Self-awareness is basically traditional humility.  It is knowing who you really are, your true self.  This means that you have knowledge of personal strengths and weaknesses, know when to ask for help, and are capable of saying you are wrong.  Also important is accountability to another person, somebody that will keep you facing true North.

Self-regulation boils down to being trustworthy and alignment.  The followers must be able to trust you as a leader.  This means you respect their name by avoiding gossip and not spreading true but unsavory stories.  It also reflects how well you mirror your core beliefs in your actions.


Motivation is like courage.  Are you willing to give 110% even when the times get rough?  Do you allow your projects to stretch your intelligence and skills?  Can you face defeat and be grateful that you learned much even though you lost?  Flexing the courage muscle means not cowering when difficulties emerge.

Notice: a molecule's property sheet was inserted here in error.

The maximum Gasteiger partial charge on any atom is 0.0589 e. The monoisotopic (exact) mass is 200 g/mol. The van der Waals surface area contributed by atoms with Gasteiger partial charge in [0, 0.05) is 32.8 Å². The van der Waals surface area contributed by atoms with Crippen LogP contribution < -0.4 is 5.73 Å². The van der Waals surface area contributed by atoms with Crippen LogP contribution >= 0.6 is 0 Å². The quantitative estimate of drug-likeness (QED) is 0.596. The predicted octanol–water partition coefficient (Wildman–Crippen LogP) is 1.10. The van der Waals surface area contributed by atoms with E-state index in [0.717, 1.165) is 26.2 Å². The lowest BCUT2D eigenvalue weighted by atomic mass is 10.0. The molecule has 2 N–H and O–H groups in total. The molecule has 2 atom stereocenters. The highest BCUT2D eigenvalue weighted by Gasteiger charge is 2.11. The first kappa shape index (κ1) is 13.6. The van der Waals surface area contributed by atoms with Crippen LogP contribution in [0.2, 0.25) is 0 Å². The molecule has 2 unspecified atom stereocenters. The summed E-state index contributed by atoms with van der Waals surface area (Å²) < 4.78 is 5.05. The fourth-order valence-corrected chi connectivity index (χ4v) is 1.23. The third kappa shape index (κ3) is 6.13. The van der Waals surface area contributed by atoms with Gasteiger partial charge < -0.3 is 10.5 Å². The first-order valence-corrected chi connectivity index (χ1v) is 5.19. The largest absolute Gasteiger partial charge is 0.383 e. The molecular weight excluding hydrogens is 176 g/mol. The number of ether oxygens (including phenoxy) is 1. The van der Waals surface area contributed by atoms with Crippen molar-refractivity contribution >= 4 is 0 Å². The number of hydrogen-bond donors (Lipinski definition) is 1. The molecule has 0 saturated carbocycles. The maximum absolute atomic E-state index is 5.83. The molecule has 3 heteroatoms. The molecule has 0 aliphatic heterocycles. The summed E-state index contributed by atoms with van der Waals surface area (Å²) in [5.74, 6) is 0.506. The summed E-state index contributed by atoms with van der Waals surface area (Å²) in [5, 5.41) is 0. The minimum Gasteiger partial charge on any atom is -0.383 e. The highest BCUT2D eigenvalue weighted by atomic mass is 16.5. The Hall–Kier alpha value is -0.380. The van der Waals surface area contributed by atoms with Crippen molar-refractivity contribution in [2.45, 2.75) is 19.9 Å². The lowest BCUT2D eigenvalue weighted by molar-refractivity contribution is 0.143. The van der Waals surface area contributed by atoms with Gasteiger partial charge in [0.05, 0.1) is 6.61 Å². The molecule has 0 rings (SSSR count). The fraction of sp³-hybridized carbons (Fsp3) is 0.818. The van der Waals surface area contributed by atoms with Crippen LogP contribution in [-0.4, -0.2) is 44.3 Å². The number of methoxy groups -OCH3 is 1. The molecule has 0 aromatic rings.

Empathy is the goal of leaders which is to serve and cooperate with others.  A leader by definition at least has followers.  Most followers will avoid a selfish person.    He gives of himself unselfishly for the good of the other.  He can lead others if he can cooperate.  Of course, this requires the leader to be involved in the life of his followers.

Social skill is similar to being respectful and tolerant with an addition of knowledge.  A leader must be able to accept and thrive in changing circumstances.  Imagine a sea captain being bombarded by high wind; he has to know how to navigate the ship.  Have you ever worked for a boss that could not work with you because you held different beliefs?  The leader is able to include others for a good and common cause and drawing out their strengths even when they have personal, political, sexual, or religious differences.

As you can see, emotional intelligence is not rocket science, in fact we probably learned much of it just growing up in a family.  Similar to other areas in life, we sometimes miss the easy things and try to make things more complicated than they really are.

p.s.  Remember to head to Bonnie Engstrom\’s \”A Knotted Life\” to vote for The Sheenazing Blogger Awards.